Skip Navigation Celebrating America's Women Physicians
Changing the face of Medicine Home Physicians
Resources Activities



Dr. Lillie Rosa Minoka-Hill

Year of Birth / Death

1876 - 1952

Medical School

Woman's Medical College of Pennsylvania



Career Path

General medicine
Public health
Dr. Lillie Rosa Minoka-Hill


Lillie Minoka decided to become a nurse after graduating from high school. Her father, however, felt that a woman with such a strong education should become a physician.


Dr. Lillie Rosa Minoka-Hill earned her doctor of medicine degree at the Woman's Medical College of Pennsylvania in 1899, making her the second American Indian woman in the United States to hold an M.D. degree (Susan La Flesche Picotte was the first). She used her professional status to help other American Indians, working at public clinics and dispensaries and at a school for American Indian children in Philadelphia. She also served as primary caregiver for an Oneida Indian community in Wisconsin.

Lillie Rosa Minoka was born in 1876 on the St. Regis (now Akwesasne) Reservation in northern New York. Her mother was Mohawk and her father was a Quaker physician from Philadelphia who had worked with Mohawks in New York for many years. After her mother died during childbirth, her father decided to allow her to grow up with her maternal relatives on the reservation until she was old enough to go to school. At age 5, she moved to Philadelphia where her father enrolled her in the Grahame Institute, a Quaker school for girls. As Dr. Minoka-Hill recalled later in life, she felt strange upon arriving for school, describing herself as a "little wooden Indian who hardly dared look right or left."

Lillie Minoka decided to become a nurse after graduating from high school. Her father, however, felt that a woman with such a strong education should become a physician. So after a year in a convent, when she was inspired to convert to Catholicism, she earned her M.D. at the Woman's Medical College of Pennsylvania in 1899. Dr. Minoka interned at the Woman's Clinic, a college adjunct service for the poor. She also set up a private practice with friend and fellow graduate, Frances Tyson, and worked at the Lincoln Institute, a boarding school for American Indian children, an event that would change her life. She met Charles Hill, an Oneida farmer from a reservation in Wisconsin. The couple married, and in 1905 they moved to the Oneida reservation, where she practiced against her husband's wishes, refusing to become "a farmer's wife."

The transition could not have been easy. Dr. Minoka-Hill had lived in Philadelphia all her life, but in Oneida, she had to learn everything—from how to light a wood stove to priming a pump—and was without basic conveniences like running water. She also had to abandon her practice of "white man's medicine." Shortly after settling in Oneida, Dr. Minoka-Hill discovered that medical care there, at best, was deficient. Many residents mistrusted the reservation's only physician because he was white and knew little about their traditions and beliefs. While learning the life of a farmer's wife and raising six children, Dr. Minoka-Hill was also learning how the local community felt about disease, death, and healing. This helped her earn their trust and she rapidly became their favorite doctor and friend.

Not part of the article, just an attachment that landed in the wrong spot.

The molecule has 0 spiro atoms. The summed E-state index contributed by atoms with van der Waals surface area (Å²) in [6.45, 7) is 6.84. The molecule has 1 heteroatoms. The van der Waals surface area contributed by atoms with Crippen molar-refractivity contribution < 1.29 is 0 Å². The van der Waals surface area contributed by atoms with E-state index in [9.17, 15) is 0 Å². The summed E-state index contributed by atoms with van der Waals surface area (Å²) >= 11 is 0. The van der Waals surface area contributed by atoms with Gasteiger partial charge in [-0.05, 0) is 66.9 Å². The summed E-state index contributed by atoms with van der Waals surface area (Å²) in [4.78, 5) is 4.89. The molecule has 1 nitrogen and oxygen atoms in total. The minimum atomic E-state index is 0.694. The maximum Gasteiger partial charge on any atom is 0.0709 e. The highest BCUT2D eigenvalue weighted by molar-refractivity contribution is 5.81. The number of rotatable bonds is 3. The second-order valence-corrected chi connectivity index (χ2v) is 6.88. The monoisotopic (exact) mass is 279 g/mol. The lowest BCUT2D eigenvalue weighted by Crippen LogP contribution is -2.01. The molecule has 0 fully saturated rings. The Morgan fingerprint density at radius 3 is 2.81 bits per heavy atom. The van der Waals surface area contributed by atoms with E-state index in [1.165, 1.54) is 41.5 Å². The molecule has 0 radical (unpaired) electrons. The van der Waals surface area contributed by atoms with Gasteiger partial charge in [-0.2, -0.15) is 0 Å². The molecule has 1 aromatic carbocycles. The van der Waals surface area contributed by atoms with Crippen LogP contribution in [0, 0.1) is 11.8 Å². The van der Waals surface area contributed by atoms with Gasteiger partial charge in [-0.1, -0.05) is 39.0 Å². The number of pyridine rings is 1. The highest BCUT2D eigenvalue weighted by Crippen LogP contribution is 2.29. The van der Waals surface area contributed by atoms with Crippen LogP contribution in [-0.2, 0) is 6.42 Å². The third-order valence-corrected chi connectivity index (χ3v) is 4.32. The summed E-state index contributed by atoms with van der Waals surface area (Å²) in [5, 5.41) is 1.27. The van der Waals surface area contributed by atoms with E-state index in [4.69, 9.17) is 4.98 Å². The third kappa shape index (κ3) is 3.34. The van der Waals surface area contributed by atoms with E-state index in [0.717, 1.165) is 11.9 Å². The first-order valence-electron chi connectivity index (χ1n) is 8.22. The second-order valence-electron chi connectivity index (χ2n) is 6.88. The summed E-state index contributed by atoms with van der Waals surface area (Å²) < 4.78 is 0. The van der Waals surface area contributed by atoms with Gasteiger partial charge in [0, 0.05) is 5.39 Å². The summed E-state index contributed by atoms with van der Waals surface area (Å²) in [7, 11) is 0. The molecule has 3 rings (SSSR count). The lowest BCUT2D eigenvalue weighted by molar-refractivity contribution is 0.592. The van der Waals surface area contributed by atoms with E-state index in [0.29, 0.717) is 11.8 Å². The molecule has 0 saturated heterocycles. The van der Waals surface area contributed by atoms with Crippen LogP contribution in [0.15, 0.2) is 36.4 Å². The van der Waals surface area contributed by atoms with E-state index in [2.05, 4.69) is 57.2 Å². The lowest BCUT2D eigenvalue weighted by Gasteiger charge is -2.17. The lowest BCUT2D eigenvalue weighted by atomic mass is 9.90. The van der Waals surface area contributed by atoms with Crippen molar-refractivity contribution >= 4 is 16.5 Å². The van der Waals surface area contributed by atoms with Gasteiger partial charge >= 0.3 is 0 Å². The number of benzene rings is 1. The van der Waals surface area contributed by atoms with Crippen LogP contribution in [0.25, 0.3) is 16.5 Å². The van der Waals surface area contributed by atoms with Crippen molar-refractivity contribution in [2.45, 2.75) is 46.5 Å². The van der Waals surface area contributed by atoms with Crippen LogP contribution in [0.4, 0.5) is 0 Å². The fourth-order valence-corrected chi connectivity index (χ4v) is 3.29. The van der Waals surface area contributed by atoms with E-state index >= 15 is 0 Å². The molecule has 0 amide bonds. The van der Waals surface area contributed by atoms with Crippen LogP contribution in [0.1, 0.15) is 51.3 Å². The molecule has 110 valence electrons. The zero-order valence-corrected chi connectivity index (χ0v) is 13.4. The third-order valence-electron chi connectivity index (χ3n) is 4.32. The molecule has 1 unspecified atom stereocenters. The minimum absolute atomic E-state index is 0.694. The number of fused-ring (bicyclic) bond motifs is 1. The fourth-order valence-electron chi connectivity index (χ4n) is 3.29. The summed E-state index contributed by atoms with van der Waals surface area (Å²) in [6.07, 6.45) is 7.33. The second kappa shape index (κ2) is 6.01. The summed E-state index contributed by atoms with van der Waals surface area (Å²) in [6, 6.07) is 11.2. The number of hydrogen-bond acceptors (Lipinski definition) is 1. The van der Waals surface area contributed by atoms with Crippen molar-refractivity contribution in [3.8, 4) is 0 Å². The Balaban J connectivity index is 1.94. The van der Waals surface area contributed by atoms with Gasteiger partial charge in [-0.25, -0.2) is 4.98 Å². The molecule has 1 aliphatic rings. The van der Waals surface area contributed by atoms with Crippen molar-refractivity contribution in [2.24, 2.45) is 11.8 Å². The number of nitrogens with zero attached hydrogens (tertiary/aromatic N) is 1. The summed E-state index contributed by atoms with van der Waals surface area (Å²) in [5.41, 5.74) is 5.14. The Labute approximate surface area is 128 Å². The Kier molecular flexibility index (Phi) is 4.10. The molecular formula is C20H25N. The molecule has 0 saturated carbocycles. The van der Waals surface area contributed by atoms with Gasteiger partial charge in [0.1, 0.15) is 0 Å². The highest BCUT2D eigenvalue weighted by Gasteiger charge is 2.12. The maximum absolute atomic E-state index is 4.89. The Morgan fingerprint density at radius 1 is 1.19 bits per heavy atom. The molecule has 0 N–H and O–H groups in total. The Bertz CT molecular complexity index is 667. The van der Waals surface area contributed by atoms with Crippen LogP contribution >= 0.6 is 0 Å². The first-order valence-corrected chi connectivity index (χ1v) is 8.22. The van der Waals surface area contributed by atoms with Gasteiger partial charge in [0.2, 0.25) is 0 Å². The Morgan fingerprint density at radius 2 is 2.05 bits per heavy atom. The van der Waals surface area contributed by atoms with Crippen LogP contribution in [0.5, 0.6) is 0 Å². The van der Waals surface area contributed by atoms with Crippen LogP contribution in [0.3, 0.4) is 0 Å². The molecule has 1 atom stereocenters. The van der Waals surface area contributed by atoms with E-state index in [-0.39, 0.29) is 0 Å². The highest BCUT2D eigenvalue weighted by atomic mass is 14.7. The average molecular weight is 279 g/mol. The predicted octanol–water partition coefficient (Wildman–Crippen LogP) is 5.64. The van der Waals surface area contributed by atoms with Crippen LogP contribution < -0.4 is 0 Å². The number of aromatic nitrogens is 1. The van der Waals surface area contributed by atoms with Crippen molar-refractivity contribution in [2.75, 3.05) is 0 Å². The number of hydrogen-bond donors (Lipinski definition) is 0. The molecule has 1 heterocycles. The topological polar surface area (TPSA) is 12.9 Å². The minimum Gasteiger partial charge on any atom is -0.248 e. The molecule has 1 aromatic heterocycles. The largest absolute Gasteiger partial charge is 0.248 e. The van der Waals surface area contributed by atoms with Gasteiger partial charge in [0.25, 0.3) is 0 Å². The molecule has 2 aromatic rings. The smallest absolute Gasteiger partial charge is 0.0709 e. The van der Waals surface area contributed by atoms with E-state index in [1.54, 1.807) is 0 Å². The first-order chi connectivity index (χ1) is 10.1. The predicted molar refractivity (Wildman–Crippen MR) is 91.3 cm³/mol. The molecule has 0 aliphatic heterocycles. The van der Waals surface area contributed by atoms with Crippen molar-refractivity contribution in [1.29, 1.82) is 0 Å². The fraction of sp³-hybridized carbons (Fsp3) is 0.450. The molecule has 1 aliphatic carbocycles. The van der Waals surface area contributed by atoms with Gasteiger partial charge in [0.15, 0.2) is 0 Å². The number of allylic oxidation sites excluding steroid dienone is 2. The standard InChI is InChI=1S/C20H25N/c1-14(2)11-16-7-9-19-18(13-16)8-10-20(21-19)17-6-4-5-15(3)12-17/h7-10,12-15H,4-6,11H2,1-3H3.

In 1916, after her husband died from acute appendicitis, the family was left with only a mortgaged farm and a small trust fund from by her father. When the town's only licensed physician moved out in 1917, Dr. Minoka-Hill was left alone to treat the entire community from her "kitchen-clinic." Yet she managed to serve her community well. Without a Wisconsin medical license, she made arrangements with doctors from Green Bay to serve her patients, to make sure they got what they needed, though she could not admit them to hospitals, prescribe drugs, or charge fees. During this time she fought an influenza epidemic, waged the perpetual struggle to prevent illness and malnutrition, delivered babies, and gave talks on preventive medicine, good nutrition, and proper sanitation. Finally, when the Great Depression wiped out her trust fund, Dr. Minoka-Hill decided to take the state medical exam. Thirty-five years after graduating with her M.D., Minoka-Hill became a licensed physician, enabling her to reclaim some of the fees she charged from the government for her services to the poor.

For most of her life, Lillie Rosa Minoka-Hill lived according to the teachings of two religious faiths. Inspired by the Quaker dictum she learned in childhood which simply instructed "do good," and by the spirit of service she observed while living for a year in a Catholic convent in Qu├ębec, Dr. Minoka-Hill spent her life tending to the needs of the poor and underserved.

Though a heart attack in 1946 prevented her from making house calls, Dr. Minoka-Hill kept her kitchen-clinic open, still accepting the occasional chicken as payment for services. "If I had charged too much" for medical services, "I wouldn't have a very good chance of going to heaven." Dr. Minoka-Hill was awarded many professional honors before she died, including awards from the Wisconsin State Medical Association, the Indian Council Fire, and the Oneida community itself, which adopted her by giving her the name "You-da-gent," or "she who serves." Dr. Lillie Rosa Minoka-Hill died in 1952 in Fond du Lac, Wisconsin. The monument erected to her, with an inscription in Oneida, reads in part, "I was sick and you visited me."